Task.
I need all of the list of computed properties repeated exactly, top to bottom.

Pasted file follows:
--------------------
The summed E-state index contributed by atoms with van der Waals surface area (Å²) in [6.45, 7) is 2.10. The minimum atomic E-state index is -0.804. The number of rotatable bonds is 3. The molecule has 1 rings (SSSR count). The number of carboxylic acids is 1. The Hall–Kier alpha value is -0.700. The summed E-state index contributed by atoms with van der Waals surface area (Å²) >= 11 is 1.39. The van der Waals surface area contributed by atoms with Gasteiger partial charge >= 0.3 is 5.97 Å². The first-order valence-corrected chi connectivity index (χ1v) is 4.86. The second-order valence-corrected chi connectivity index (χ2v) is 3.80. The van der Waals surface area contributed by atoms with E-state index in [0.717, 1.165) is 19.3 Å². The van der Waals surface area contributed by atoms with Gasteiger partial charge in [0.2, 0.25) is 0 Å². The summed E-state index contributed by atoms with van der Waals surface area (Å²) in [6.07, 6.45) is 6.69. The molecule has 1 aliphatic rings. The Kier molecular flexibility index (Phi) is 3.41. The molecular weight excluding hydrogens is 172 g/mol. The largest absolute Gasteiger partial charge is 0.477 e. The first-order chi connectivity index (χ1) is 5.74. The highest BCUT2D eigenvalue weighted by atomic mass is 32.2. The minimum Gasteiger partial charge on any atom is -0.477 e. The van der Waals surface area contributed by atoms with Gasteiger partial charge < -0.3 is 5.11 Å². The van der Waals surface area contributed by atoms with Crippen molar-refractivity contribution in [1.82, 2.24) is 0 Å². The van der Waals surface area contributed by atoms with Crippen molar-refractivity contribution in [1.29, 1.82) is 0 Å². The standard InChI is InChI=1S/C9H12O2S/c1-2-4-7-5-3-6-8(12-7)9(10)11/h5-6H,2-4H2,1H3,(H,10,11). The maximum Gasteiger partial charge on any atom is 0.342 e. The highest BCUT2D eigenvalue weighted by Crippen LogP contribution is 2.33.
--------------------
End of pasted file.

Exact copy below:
The summed E-state index contributed by atoms with van der Waals surface area (Å²) in [6.45, 7) is 2.10. The minimum atomic E-state index is -0.804. The number of rotatable bonds is 3. The molecule has 1 rings (SSSR count). The number of carboxylic acids is 1. The Hall–Kier alpha value is -0.700. The summed E-state index contributed by atoms with van der Waals surface area (Å²) >= 11 is 1.39. The van der Waals surface area contributed by atoms with Gasteiger partial charge >= 0.3 is 5.97 Å². The first-order valence-corrected chi connectivity index (χ1v) is 4.86. The second-order valence-corrected chi connectivity index (χ2v) is 3.80. The van der Waals surface area contributed by atoms with E-state index in [0.717, 1.165) is 19.3 Å². The van der Waals surface area contributed by atoms with Gasteiger partial charge in [0.2, 0.25) is 0 Å². The summed E-state index contributed by atoms with van der Waals surface area (Å²) in [6.07, 6.45) is 6.69. The molecule has 1 aliphatic rings. The Kier molecular flexibility index (Phi) is 3.41. The molecular weight excluding hydrogens is 172 g/mol. The largest absolute Gasteiger partial charge is 0.477 e. The first-order chi connectivity index (χ1) is 5.74. The highest BCUT2D eigenvalue weighted by atomic mass is 32.2. The minimum Gasteiger partial charge on any atom is -0.477 e. The van der Waals surface area contributed by atoms with Gasteiger partial charge < -0.3 is 5.11 Å². The van der Waals surface area contributed by atoms with Crippen molar-refractivity contribution in [1.82, 2.24) is 0 Å². The van der Waals surface area contributed by atoms with Crippen molar-refractivity contribution in [1.29, 1.82) is 0 Å². The standard InChI is InChI=1S/C9H12O2S/c1-2-4-7-5-3-6-8(12-7)9(10)11/h5-6H,2-4H2,1H3,(H,10,11). The maximum Gasteiger partial charge on any atom is 0.342 e. The highest BCUT2D eigenvalue weighted by Crippen LogP contribution is 2.33.